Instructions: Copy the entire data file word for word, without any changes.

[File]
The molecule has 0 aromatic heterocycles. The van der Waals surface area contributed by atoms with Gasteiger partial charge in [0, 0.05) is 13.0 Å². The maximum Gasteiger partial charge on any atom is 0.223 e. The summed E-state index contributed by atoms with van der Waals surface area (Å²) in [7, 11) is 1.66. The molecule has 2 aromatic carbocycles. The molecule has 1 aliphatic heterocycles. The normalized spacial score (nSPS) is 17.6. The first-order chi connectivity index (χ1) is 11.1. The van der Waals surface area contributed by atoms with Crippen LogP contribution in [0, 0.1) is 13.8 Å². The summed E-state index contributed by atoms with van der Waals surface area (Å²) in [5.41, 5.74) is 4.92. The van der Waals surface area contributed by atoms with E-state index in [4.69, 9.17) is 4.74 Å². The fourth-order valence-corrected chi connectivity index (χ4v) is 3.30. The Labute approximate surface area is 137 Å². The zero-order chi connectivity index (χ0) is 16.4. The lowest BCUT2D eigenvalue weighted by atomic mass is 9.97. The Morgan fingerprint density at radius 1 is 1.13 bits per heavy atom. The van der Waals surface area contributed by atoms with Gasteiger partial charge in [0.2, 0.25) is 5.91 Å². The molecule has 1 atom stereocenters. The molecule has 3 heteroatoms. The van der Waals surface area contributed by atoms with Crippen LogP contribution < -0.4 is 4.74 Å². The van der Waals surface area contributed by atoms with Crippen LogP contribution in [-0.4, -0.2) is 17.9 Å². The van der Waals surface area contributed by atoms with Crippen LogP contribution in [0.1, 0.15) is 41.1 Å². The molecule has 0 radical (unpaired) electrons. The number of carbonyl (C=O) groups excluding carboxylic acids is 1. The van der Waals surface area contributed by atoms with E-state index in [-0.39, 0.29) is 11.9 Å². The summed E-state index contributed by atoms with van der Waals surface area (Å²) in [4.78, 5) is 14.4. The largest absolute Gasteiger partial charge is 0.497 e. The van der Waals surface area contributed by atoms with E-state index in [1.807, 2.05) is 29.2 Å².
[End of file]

The molecule has 0 aromatic heterocycles. The van der Waals surface area contributed by atoms with Gasteiger partial charge in [0, 0.05) is 13.0 Å². The maximum Gasteiger partial charge on any atom is 0.223 e. The summed E-state index contributed by atoms with van der Waals surface area (Å²) in [7, 11) is 1.66. The molecule has 2 aromatic carbocycles. The molecule has 1 aliphatic heterocycles. The normalized spacial score (nSPS) is 17.6. The first-order chi connectivity index (χ1) is 11.1. The van der Waals surface area contributed by atoms with Crippen LogP contribution in [0, 0.1) is 13.8 Å². The summed E-state index contributed by atoms with van der Waals surface area (Å²) in [5.41, 5.74) is 4.92. The van der Waals surface area contributed by atoms with E-state index in [4.69, 9.17) is 4.74 Å². The fourth-order valence-corrected chi connectivity index (χ4v) is 3.30. The Labute approximate surface area is 137 Å². The zero-order chi connectivity index (χ0) is 16.4. The lowest BCUT2D eigenvalue weighted by atomic mass is 9.97. The Morgan fingerprint density at radius 1 is 1.13 bits per heavy atom. The van der Waals surface area contributed by atoms with Gasteiger partial charge in [0.2, 0.25) is 5.91 Å². The molecule has 1 atom stereocenters. The molecule has 3 heteroatoms. The van der Waals surface area contributed by atoms with Crippen LogP contribution < -0.4 is 4.74 Å². The van der Waals surface area contributed by atoms with Crippen LogP contribution in [-0.4, -0.2) is 17.9 Å². The van der Waals surface area contributed by atoms with Crippen LogP contribution in [0.1, 0.15) is 41.1 Å². The molecule has 0 radical (unpaired) electrons. The number of carbonyl (C=O) groups excluding carboxylic acids is 1. The van der Waals surface area contributed by atoms with E-state index in [-0.39, 0.29) is 11.9 Å². The summed E-state index contributed by atoms with van der Waals surface area (Å²) in [4.78, 5) is 14.4. The largest absolute Gasteiger partial charge is 0.497 e. The van der Waals surface area contributed by atoms with E-state index in [1.807, 2.05) is 29.2 Å².